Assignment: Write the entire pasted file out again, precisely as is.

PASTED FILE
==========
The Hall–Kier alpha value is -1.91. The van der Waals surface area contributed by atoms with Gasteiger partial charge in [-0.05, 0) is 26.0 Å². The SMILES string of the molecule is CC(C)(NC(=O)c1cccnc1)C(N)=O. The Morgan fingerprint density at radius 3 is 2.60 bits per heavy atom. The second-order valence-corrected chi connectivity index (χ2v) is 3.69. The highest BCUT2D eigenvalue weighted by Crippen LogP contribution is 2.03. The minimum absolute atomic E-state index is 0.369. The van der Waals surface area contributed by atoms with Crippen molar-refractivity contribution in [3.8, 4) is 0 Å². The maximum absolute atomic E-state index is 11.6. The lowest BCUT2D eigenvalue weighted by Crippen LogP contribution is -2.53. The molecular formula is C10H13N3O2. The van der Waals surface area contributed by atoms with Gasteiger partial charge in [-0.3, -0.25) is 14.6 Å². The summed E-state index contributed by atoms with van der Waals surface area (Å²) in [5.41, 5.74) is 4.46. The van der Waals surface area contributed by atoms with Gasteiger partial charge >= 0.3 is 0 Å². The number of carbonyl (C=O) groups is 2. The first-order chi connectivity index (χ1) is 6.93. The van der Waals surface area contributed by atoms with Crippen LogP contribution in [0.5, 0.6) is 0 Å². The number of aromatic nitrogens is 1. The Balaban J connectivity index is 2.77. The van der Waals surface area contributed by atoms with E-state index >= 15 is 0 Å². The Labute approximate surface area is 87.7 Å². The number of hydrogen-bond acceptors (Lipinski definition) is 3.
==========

The Hall–Kier alpha value is -1.91. The van der Waals surface area contributed by atoms with Gasteiger partial charge in [-0.05, 0) is 26.0 Å². The SMILES string of the molecule is CC(C)(NC(=O)c1cccnc1)C(N)=O. The Morgan fingerprint density at radius 3 is 2.60 bits per heavy atom. The second-order valence-corrected chi connectivity index (χ2v) is 3.69. The highest BCUT2D eigenvalue weighted by Crippen LogP contribution is 2.03. The minimum absolute atomic E-state index is 0.369. The van der Waals surface area contributed by atoms with Crippen molar-refractivity contribution in [3.8, 4) is 0 Å². The maximum absolute atomic E-state index is 11.6. The lowest BCUT2D eigenvalue weighted by Crippen LogP contribution is -2.53. The molecular formula is C10H13N3O2. The van der Waals surface area contributed by atoms with Gasteiger partial charge in [-0.3, -0.25) is 14.6 Å². The summed E-state index contributed by atoms with van der Waals surface area (Å²) in [5.41, 5.74) is 4.46. The van der Waals surface area contributed by atoms with Gasteiger partial charge >= 0.3 is 0 Å². The number of carbonyl (C=O) groups is 2. The first-order chi connectivity index (χ1) is 6.93. The van der Waals surface area contributed by atoms with Crippen LogP contribution in [0.5, 0.6) is 0 Å². The number of aromatic nitrogens is 1. The Balaban J connectivity index is 2.77. The van der Waals surface area contributed by atoms with E-state index >= 15 is 0 Å². The Labute approximate surface area is 87.7 Å². The number of hydrogen-bond acceptors (Lipinski definition) is 3.